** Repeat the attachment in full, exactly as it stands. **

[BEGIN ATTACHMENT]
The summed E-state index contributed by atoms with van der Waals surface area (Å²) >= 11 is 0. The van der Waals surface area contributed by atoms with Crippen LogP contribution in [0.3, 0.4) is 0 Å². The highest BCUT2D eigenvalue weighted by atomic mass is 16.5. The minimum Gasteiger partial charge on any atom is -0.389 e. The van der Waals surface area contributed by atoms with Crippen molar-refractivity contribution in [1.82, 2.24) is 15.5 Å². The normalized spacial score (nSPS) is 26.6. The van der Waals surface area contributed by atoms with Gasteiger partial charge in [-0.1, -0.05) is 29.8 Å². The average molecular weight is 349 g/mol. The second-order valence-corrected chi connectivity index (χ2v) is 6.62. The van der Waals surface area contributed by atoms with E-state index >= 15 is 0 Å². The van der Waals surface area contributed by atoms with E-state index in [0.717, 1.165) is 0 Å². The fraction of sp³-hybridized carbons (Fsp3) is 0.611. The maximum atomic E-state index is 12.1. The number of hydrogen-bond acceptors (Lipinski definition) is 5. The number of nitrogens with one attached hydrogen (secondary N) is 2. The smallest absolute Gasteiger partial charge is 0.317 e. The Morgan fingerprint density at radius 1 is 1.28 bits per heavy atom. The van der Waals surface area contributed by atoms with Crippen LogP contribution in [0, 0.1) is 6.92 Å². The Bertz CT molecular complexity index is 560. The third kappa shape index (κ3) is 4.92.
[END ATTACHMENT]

The summed E-state index contributed by atoms with van der Waals surface area (Å²) >= 11 is 0. The van der Waals surface area contributed by atoms with Crippen LogP contribution in [0.3, 0.4) is 0 Å². The highest BCUT2D eigenvalue weighted by atomic mass is 16.5. The minimum Gasteiger partial charge on any atom is -0.389 e. The van der Waals surface area contributed by atoms with Crippen molar-refractivity contribution in [1.82, 2.24) is 15.5 Å². The normalized spacial score (nSPS) is 26.6. The van der Waals surface area contributed by atoms with Gasteiger partial charge in [-0.1, -0.05) is 29.8 Å². The average molecular weight is 349 g/mol. The second-order valence-corrected chi connectivity index (χ2v) is 6.62. The van der Waals surface area contributed by atoms with E-state index >= 15 is 0 Å². The van der Waals surface area contributed by atoms with E-state index in [0.717, 1.165) is 0 Å². The fraction of sp³-hybridized carbons (Fsp3) is 0.611. The maximum atomic E-state index is 12.1. The number of hydrogen-bond acceptors (Lipinski definition) is 5. The number of nitrogens with one attached hydrogen (secondary N) is 2. The smallest absolute Gasteiger partial charge is 0.317 e. The Morgan fingerprint density at radius 1 is 1.28 bits per heavy atom. The van der Waals surface area contributed by atoms with Crippen LogP contribution in [0, 0.1) is 6.92 Å². The Bertz CT molecular complexity index is 560. The third kappa shape index (κ3) is 4.92.